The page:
Sheltered Workshops a Blessing for Developmentally Challenged or Slave Labour?

There’s a growing controversy involving workshops that pay marginal wages and segregate people with intellectual disabilities from the rest of the community.

Louise Scott, a Colbrook manager, discusses their employee transition program.
By: Moira Welsh Investigative News reporter, Lucas Oleniuk Staff Photographer, Published on Mon Nov 02 2015

Anthony Guenter, 36, has autism. For the last seven-and-a-half years, Guenter has worked in the dishwashing room at Sodexo’s cafeteria at Loblaw headquarters in Brampton. He works from 10 a.m. until 2 p.m. five days a week and earns more than minimum wage. His boss, Sean Callaghan, says Guenter is “reliable and a very positive influence on morale.”

Thousands of Ontarians with intellectual delays are working for pennies a day in warehouses, tucked away in industrial malls across the province.

Some critics say what happens in these places, known as “sheltered workshops,” amounts to slave labour.

Others, families whose adult children work there, call them a blessing.

There’s a growing controversy involving workshops that pay marginal wages and segregate people with intellectual disabilities from the rest of the community. Emotions run high on both sides of the debate.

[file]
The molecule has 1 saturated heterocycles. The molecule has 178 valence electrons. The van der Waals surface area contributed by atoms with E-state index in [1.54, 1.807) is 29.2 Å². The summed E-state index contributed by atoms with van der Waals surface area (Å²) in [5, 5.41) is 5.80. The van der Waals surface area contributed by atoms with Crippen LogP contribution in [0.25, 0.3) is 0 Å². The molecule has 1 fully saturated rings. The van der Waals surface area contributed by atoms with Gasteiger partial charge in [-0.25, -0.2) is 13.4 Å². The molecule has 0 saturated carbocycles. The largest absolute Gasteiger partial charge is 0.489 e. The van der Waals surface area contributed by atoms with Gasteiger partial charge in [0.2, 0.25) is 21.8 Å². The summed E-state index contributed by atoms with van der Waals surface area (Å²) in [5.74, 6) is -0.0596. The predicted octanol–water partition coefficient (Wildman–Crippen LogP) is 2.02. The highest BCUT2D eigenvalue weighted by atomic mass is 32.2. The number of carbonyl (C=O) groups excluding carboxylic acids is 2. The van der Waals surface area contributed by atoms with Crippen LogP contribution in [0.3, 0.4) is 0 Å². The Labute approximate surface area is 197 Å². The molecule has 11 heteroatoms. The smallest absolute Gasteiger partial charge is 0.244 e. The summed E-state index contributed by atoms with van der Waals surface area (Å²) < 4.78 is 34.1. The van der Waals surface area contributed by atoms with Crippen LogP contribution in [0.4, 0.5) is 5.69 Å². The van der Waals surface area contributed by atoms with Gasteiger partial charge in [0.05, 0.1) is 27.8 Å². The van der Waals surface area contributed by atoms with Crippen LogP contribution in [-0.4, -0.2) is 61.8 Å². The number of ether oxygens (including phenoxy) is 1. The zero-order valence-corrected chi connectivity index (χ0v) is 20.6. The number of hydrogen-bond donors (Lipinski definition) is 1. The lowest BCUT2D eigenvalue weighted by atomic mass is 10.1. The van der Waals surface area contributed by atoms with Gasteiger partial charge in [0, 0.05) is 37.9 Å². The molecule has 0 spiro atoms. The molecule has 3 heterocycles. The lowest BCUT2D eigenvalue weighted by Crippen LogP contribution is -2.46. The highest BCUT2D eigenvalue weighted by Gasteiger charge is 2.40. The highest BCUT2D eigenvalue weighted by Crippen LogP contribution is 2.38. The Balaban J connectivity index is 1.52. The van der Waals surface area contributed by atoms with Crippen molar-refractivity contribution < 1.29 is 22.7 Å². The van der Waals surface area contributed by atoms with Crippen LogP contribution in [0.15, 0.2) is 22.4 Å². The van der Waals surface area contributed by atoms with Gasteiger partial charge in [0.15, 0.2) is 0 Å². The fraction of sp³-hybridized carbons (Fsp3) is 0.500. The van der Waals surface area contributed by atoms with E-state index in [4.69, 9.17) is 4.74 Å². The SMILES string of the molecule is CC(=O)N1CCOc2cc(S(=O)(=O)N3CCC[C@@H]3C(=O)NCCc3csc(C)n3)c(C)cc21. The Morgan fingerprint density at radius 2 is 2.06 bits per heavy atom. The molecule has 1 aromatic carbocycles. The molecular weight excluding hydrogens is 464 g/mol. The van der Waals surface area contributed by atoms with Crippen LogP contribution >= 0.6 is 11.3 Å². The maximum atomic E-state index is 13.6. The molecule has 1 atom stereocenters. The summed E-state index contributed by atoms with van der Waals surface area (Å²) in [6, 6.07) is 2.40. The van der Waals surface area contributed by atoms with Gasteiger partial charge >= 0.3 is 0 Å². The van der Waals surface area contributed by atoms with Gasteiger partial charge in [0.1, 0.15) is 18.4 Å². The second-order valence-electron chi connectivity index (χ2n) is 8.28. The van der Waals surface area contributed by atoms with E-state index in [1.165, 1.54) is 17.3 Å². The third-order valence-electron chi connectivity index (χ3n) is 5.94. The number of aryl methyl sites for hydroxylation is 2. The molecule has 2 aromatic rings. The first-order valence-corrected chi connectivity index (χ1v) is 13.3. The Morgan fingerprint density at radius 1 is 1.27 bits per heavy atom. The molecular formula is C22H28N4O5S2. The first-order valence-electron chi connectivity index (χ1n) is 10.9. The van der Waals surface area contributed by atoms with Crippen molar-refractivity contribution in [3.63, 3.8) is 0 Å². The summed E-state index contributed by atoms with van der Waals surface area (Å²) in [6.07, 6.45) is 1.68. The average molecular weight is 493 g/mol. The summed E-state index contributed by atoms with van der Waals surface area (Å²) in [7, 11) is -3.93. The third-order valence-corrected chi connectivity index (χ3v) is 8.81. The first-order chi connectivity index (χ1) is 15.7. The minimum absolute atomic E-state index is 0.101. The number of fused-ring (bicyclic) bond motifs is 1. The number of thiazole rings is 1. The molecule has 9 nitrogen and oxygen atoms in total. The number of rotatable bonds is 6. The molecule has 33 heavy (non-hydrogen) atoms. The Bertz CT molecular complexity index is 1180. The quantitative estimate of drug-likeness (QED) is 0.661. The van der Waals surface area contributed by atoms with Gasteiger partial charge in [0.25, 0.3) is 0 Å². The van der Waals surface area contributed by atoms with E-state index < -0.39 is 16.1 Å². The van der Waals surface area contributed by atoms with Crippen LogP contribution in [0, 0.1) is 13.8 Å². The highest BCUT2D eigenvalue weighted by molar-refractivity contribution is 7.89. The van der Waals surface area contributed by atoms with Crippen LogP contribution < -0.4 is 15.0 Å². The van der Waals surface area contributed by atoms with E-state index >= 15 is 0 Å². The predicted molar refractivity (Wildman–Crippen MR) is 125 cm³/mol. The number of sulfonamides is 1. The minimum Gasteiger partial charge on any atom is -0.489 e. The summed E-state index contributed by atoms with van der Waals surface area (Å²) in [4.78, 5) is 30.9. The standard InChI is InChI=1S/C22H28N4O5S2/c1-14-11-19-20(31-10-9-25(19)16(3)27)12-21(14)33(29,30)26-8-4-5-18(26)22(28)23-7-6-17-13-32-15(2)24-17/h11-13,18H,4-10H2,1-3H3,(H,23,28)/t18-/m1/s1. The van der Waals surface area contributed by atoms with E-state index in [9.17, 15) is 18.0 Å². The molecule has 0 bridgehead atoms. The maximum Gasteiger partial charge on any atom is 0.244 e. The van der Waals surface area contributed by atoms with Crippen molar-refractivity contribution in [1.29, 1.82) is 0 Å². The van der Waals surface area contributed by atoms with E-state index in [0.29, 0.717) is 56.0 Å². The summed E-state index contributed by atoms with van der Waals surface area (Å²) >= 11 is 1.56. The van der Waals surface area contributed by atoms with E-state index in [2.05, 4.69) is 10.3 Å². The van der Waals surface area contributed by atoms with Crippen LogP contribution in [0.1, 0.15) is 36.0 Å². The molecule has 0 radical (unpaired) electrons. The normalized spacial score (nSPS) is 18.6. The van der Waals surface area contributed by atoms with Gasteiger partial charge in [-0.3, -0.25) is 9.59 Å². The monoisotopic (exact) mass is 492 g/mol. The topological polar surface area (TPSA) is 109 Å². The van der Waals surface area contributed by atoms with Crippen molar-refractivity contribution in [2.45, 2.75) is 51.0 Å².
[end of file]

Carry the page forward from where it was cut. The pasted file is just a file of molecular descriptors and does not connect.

Advocates for legitimate employment say these workshops originally set up in the early 1900s to retrain soldiers injured in war condemn people with intellectual challenges to poverty and isolation when many are capable of much more.

A Star investigation has found numerous examples of cheap labour performed by people with intellectual delays in sheltered workshops, most operated by non-profit groups. Jobs include:

  • Building wooden crates for 50 cents an hour.
  • Packaging student exam care packages for a few pennies each.
  • Assembling windshield wiper tubes for roughly a nickle a piece.
  • Pinning together Remembrance Day poppies for a penny per poppy.

Program leaders say workers can make minimum wage equivalent but only if 1,000 poppies are pinned every hour. Federal prisoners do the same work. Inmates have dedicated wages, earning between $5.25 to $6.90 an hour.

Kris McCormick has filed a human rights complaint against Community Living Sarnia-Lambton because he makes 46 cents an hour in its sheltered workshop. He’d like to earn minimum wage.

For parents like Bruce County’s Grant Monteith, the workshop is a godsend a warm, social place for his 33-year-old son Steven, who has Down Syndrome. Money is irrelevant, he said. “Steven loves his time there with his friends.”

But Sarnia Mayor Mike Bradley, who has for years pushed for inclusive hiring in Sarnia municipal departments, sums up the pro-employment sentiment when he says workshops are “slave labour or close to it.